Adding Up in Manhattan
New math museum counts on Madison Square Park.
Museum of Math concept rendering.
Courtesy MoMath

As a kid Glen Whitney used math camp as a way to get out of the house during the summer. But after breaking his collar bone during a soccer match, all he had left to do was the math. Whitney described it as the breakthrough that led to “a whole terrain of discovery.” That passion inspired him to go on to study math at Harvard, teach math at University of Michigan, manage math for Renaissance Technologies, and coach math for his daughter’s math team. Now, Whitney is planning a new museum of mathematics set to open next year on the north end of Madison Square Park. MoMath, as the museum will be called, hopes to fill the 19,000-square-foot space on East 26th Street with interactive exhibits that will entice, engage, and inform all ages.

Cindy Lawrence, MoMath’s chief of operations, said the museum arrives at a time when teachers are struggling to get kids to perform on tests. “There’s so much stress that comes from ‘teaching to the test’ that teachers don’t have the time to make math exciting,” she said. Whitney agreed. “If it’s just presented to them as the test, then that’s a pretty empty motivation,” he said.

Despite the intense focus on math skills, Lawrence said that the country still faces a glut of skilled mathematicians at a time when thousands of jobs are available to them. To that end, the museum plans to link seemingly abstract concepts to real world jobs. One exhibit that’s currently traveling the country is called the “Ring of Fire.” A laser cylinder shows hidden shapes within the ring, at one point revealing a human body. The objective is to highlight the relationship between two and three dimensions—which the exhibit explains has a practical application, as when a doctor must look at a two-dimensional x-ray and relate it to the three-dimensional human form.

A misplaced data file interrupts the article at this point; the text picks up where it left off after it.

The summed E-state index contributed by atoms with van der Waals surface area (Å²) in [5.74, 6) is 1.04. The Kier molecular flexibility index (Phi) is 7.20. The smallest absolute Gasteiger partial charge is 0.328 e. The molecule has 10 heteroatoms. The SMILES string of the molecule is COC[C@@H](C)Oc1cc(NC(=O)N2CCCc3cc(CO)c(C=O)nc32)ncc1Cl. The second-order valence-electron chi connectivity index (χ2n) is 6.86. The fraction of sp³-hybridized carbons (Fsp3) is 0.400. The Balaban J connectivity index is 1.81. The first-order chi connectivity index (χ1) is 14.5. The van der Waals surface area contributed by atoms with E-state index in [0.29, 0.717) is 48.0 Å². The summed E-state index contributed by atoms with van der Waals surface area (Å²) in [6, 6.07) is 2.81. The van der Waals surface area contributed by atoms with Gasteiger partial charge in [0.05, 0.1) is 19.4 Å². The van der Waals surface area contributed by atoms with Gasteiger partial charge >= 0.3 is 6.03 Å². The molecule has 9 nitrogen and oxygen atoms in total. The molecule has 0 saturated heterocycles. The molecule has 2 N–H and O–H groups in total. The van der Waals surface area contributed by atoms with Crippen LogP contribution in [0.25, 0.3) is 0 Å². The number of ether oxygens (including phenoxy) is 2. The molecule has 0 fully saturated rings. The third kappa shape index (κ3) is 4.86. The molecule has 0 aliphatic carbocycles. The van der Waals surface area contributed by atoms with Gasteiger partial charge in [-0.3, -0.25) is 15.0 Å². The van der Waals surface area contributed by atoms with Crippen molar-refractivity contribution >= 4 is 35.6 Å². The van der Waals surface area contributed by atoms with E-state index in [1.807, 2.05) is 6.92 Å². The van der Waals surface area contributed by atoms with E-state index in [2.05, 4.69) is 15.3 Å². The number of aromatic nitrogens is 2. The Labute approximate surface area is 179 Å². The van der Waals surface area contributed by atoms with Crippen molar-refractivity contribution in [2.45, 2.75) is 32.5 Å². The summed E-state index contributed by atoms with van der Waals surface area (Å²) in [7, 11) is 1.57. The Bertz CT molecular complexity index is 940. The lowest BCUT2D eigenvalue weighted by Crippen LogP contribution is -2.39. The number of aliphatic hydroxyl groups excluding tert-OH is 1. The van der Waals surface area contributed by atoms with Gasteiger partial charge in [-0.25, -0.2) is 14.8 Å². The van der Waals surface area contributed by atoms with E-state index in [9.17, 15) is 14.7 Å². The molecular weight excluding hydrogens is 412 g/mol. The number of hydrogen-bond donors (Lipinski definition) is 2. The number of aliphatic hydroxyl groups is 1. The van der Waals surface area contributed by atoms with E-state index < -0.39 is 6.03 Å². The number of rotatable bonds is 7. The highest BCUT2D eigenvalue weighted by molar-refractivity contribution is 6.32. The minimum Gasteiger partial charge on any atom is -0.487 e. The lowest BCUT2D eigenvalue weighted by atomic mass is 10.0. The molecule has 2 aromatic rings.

George Hart, who is responsible for the museum content, is working with Tim Nissen, chief of design, to translate the mathematical concepts into exhibits. Nissen suggested that exhibition spaces could be treated as different cities. He cited Italo Calvino’s Invisible Cities as a touchstone for inspiration. The 1972 novel features Marco Polo describing 55 different cities to Kublai Khan. As the two don’t speak the same language, each time he describes a different city he uses an object to illustrate the city. As a mathematician and sculptor of complex geometric forms, Hart is uniquely qualified to help curate models that represent complex theories which will help tell the story of each mathematical city. “I came into this as a sculptor and I feel there’s a geometric aesthetic. Mathematicians find it on an abstract level, but I think we all find it on a visual level,” said Hart.

Not all the exhibits will be visual; some will aurally explore the math found in poetry and music. Most of the exhibits will be hands on and interactive, and many will be able to gauge the level of learning of the participant. “The target audience is middle school to adult PhD,” said Nissen.

Tom Stoelker